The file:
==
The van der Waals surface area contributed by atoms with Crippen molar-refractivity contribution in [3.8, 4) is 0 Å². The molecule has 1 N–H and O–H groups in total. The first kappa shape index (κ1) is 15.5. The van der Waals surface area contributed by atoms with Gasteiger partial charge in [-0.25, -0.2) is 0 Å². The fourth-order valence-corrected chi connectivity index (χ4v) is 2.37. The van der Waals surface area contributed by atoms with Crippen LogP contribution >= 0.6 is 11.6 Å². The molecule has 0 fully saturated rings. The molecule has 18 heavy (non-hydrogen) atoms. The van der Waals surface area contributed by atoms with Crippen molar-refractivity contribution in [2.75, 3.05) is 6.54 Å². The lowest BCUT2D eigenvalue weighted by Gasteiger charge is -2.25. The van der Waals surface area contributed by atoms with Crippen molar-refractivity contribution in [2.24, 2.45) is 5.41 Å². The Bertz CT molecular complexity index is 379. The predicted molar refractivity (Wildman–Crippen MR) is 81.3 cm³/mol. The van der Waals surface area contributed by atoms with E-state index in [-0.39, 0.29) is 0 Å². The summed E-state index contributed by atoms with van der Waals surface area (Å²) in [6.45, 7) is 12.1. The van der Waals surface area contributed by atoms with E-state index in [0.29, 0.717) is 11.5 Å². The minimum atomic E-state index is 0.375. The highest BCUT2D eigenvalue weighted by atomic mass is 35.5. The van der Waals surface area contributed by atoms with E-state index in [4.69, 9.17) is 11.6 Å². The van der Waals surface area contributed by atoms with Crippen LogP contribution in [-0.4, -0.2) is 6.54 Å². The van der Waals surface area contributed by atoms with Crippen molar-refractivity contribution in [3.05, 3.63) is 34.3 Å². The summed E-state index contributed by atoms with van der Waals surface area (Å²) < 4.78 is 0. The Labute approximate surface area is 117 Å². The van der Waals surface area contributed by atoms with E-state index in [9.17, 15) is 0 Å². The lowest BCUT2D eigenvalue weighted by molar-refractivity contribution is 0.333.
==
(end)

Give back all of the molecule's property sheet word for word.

The van der Waals surface area contributed by atoms with Crippen molar-refractivity contribution in [3.8, 4) is 0 Å². The molecule has 1 N–H and O–H groups in total. The first kappa shape index (κ1) is 15.5. The van der Waals surface area contributed by atoms with Gasteiger partial charge in [-0.25, -0.2) is 0 Å². The fourth-order valence-corrected chi connectivity index (χ4v) is 2.37. The van der Waals surface area contributed by atoms with Crippen LogP contribution >= 0.6 is 11.6 Å². The molecule has 0 fully saturated rings. The molecule has 18 heavy (non-hydrogen) atoms. The van der Waals surface area contributed by atoms with Crippen molar-refractivity contribution in [2.75, 3.05) is 6.54 Å². The lowest BCUT2D eigenvalue weighted by Gasteiger charge is -2.25. The van der Waals surface area contributed by atoms with Crippen molar-refractivity contribution in [2.24, 2.45) is 5.41 Å². The Bertz CT molecular complexity index is 379. The predicted molar refractivity (Wildman–Crippen MR) is 81.3 cm³/mol. The van der Waals surface area contributed by atoms with E-state index in [-0.39, 0.29) is 0 Å². The summed E-state index contributed by atoms with van der Waals surface area (Å²) in [6.45, 7) is 12.1. The van der Waals surface area contributed by atoms with E-state index in [0.29, 0.717) is 11.5 Å². The minimum atomic E-state index is 0.375. The highest BCUT2D eigenvalue weighted by atomic mass is 35.5. The van der Waals surface area contributed by atoms with E-state index in [4.69, 9.17) is 11.6 Å². The van der Waals surface area contributed by atoms with Crippen LogP contribution in [-0.4, -0.2) is 6.54 Å². The van der Waals surface area contributed by atoms with Crippen molar-refractivity contribution in [3.05, 3.63) is 34.3 Å². The summed E-state index contributed by atoms with van der Waals surface area (Å²) < 4.78 is 0. The Labute approximate surface area is 117 Å². The van der Waals surface area contributed by atoms with E-state index in [9.17, 15) is 0 Å². The lowest BCUT2D eigenvalue weighted by molar-refractivity contribution is 0.333.